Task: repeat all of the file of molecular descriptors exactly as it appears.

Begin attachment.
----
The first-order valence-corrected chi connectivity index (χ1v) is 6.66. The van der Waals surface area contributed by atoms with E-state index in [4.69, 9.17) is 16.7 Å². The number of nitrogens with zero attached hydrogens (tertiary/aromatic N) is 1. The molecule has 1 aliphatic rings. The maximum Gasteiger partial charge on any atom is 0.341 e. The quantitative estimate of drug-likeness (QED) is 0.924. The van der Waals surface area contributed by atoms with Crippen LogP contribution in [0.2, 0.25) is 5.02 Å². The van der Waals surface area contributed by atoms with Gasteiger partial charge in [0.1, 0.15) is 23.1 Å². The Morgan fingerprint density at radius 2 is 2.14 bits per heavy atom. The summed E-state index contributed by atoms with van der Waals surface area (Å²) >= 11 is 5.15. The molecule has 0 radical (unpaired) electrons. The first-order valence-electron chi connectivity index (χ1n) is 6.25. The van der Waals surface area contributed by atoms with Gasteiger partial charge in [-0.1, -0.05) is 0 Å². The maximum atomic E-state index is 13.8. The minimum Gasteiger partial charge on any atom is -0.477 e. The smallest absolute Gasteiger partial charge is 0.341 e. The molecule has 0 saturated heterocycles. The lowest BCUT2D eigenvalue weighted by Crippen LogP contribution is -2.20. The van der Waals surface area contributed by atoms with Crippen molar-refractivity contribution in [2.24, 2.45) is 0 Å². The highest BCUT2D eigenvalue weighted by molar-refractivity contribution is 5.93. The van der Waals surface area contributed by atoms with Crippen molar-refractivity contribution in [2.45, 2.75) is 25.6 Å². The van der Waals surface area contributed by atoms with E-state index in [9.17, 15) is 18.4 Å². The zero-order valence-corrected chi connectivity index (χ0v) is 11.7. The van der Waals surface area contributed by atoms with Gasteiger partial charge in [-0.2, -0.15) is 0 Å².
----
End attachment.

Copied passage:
The first-order valence-corrected chi connectivity index (χ1v) is 6.66. The van der Waals surface area contributed by atoms with E-state index in [4.69, 9.17) is 16.7 Å². The number of nitrogens with zero attached hydrogens (tertiary/aromatic N) is 1. The molecule has 1 aliphatic rings. The maximum Gasteiger partial charge on any atom is 0.341 e. The quantitative estimate of drug-likeness (QED) is 0.924. The van der Waals surface area contributed by atoms with Crippen LogP contribution in [0.2, 0.25) is 5.02 Å². The van der Waals surface area contributed by atoms with Gasteiger partial charge in [0.1, 0.15) is 23.1 Å². The Morgan fingerprint density at radius 2 is 2.14 bits per heavy atom. The summed E-state index contributed by atoms with van der Waals surface area (Å²) >= 11 is 5.15. The molecule has 0 radical (unpaired) electrons. The first-order valence-electron chi connectivity index (χ1n) is 6.25. The van der Waals surface area contributed by atoms with Gasteiger partial charge in [-0.1, -0.05) is 0 Å². The maximum atomic E-state index is 13.8. The minimum Gasteiger partial charge on any atom is -0.477 e. The smallest absolute Gasteiger partial charge is 0.341 e. The molecule has 0 saturated heterocycles. The lowest BCUT2D eigenvalue weighted by Crippen LogP contribution is -2.20. The van der Waals surface area contributed by atoms with Crippen molar-refractivity contribution in [2.24, 2.45) is 0 Å². The highest BCUT2D eigenvalue weighted by molar-refractivity contribution is 5.93. The van der Waals surface area contributed by atoms with Crippen molar-refractivity contribution in [2.45, 2.75) is 25.6 Å². The van der Waals surface area contributed by atoms with E-state index in [9.17, 15) is 18.4 Å². The zero-order valence-corrected chi connectivity index (χ0v) is 11.7. The van der Waals surface area contributed by atoms with Gasteiger partial charge in [-0.2, -0.15) is 0 Å².